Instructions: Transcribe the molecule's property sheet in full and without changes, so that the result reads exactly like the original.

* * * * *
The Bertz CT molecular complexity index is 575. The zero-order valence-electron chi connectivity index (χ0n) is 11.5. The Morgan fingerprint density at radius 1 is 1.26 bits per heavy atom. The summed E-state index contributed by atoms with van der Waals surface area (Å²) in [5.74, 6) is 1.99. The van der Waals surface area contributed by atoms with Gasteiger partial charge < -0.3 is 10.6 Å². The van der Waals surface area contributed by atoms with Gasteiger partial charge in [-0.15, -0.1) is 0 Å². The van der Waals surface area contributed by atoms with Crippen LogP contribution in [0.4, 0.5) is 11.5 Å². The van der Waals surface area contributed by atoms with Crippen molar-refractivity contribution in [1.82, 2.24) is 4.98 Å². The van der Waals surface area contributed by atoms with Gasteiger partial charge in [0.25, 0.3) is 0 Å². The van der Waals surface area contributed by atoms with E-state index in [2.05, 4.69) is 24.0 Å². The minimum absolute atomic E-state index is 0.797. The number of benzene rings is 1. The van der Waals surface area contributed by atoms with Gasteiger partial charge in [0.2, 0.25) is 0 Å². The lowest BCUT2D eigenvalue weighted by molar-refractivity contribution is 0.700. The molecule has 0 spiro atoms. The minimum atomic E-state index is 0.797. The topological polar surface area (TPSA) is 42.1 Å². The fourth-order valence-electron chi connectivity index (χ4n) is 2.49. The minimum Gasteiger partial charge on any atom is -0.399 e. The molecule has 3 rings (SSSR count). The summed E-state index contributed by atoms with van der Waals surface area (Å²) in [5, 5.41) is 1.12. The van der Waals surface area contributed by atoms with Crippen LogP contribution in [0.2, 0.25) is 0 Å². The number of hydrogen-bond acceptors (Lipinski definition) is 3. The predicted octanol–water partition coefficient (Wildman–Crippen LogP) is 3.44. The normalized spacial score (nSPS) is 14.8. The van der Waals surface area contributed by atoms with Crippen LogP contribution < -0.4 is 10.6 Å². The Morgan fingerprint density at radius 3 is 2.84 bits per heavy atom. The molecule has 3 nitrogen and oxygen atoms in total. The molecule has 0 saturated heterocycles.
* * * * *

The Bertz CT molecular complexity index is 575. The zero-order valence-electron chi connectivity index (χ0n) is 11.5. The Morgan fingerprint density at radius 1 is 1.26 bits per heavy atom. The summed E-state index contributed by atoms with van der Waals surface area (Å²) in [5.74, 6) is 1.99. The van der Waals surface area contributed by atoms with Gasteiger partial charge < -0.3 is 10.6 Å². The van der Waals surface area contributed by atoms with Gasteiger partial charge in [-0.15, -0.1) is 0 Å². The van der Waals surface area contributed by atoms with Crippen LogP contribution in [0.4, 0.5) is 11.5 Å². The van der Waals surface area contributed by atoms with Crippen molar-refractivity contribution in [1.82, 2.24) is 4.98 Å². The van der Waals surface area contributed by atoms with Gasteiger partial charge in [0.25, 0.3) is 0 Å². The van der Waals surface area contributed by atoms with E-state index in [2.05, 4.69) is 24.0 Å². The minimum absolute atomic E-state index is 0.797. The number of benzene rings is 1. The van der Waals surface area contributed by atoms with Gasteiger partial charge in [0.2, 0.25) is 0 Å². The lowest BCUT2D eigenvalue weighted by molar-refractivity contribution is 0.700. The molecule has 0 spiro atoms. The minimum atomic E-state index is 0.797. The topological polar surface area (TPSA) is 42.1 Å². The fourth-order valence-electron chi connectivity index (χ4n) is 2.49. The minimum Gasteiger partial charge on any atom is -0.399 e. The molecule has 3 rings (SSSR count). The summed E-state index contributed by atoms with van der Waals surface area (Å²) in [5, 5.41) is 1.12. The van der Waals surface area contributed by atoms with Crippen LogP contribution in [0.2, 0.25) is 0 Å². The number of hydrogen-bond acceptors (Lipinski definition) is 3. The predicted octanol–water partition coefficient (Wildman–Crippen LogP) is 3.44. The normalized spacial score (nSPS) is 14.8. The van der Waals surface area contributed by atoms with Crippen LogP contribution < -0.4 is 10.6 Å². The Morgan fingerprint density at radius 3 is 2.84 bits per heavy atom. The molecule has 3 nitrogen and oxygen atoms in total. The molecule has 0 saturated heterocycles.